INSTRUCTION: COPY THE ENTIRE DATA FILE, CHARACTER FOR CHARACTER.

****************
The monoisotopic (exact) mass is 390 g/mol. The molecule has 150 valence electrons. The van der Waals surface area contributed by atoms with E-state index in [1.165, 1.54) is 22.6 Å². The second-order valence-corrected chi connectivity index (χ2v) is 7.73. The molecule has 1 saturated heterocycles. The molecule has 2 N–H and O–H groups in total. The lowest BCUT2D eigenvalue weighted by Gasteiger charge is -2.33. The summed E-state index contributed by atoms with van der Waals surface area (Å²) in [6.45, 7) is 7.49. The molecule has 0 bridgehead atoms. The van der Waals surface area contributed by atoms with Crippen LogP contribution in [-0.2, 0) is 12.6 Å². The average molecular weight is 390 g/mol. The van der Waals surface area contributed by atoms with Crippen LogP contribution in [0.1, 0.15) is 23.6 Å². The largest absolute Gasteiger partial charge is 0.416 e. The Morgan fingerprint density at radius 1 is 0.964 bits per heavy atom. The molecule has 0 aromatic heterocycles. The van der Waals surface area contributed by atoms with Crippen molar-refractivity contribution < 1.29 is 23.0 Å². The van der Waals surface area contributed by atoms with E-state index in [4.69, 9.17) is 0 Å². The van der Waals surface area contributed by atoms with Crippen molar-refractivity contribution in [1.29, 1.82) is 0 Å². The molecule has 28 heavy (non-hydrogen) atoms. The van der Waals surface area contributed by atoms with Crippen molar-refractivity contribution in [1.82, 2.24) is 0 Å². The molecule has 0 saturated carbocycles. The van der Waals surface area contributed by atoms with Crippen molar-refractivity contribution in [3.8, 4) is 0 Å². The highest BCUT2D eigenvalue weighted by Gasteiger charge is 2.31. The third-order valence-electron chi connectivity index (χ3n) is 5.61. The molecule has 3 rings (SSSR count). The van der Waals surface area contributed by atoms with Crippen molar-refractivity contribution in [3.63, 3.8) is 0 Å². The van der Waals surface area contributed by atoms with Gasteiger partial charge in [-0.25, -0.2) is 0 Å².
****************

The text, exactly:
The monoisotopic (exact) mass is 390 g/mol. The molecule has 150 valence electrons. The van der Waals surface area contributed by atoms with E-state index in [1.165, 1.54) is 22.6 Å². The second-order valence-corrected chi connectivity index (χ2v) is 7.73. The molecule has 1 saturated heterocycles. The molecule has 2 N–H and O–H groups in total. The lowest BCUT2D eigenvalue weighted by Gasteiger charge is -2.33. The summed E-state index contributed by atoms with van der Waals surface area (Å²) in [6.45, 7) is 7.49. The molecule has 0 bridgehead atoms. The van der Waals surface area contributed by atoms with Crippen LogP contribution in [-0.2, 0) is 12.6 Å². The average molecular weight is 390 g/mol. The van der Waals surface area contributed by atoms with Crippen LogP contribution in [0.1, 0.15) is 23.6 Å². The largest absolute Gasteiger partial charge is 0.416 e. The Morgan fingerprint density at radius 1 is 0.964 bits per heavy atom. The molecule has 0 aromatic heterocycles. The van der Waals surface area contributed by atoms with Crippen molar-refractivity contribution < 1.29 is 23.0 Å². The van der Waals surface area contributed by atoms with E-state index in [4.69, 9.17) is 0 Å². The van der Waals surface area contributed by atoms with Crippen molar-refractivity contribution in [1.29, 1.82) is 0 Å². The molecule has 28 heavy (non-hydrogen) atoms. The van der Waals surface area contributed by atoms with Crippen molar-refractivity contribution in [1.82, 2.24) is 0 Å². The molecule has 0 saturated carbocycles. The van der Waals surface area contributed by atoms with Crippen molar-refractivity contribution in [3.8, 4) is 0 Å². The highest BCUT2D eigenvalue weighted by Gasteiger charge is 2.31. The third-order valence-electron chi connectivity index (χ3n) is 5.61. The molecule has 3 rings (SSSR count). The van der Waals surface area contributed by atoms with Crippen molar-refractivity contribution in [3.63, 3.8) is 0 Å². The van der Waals surface area contributed by atoms with Gasteiger partial charge in [-0.25, -0.2) is 0 Å².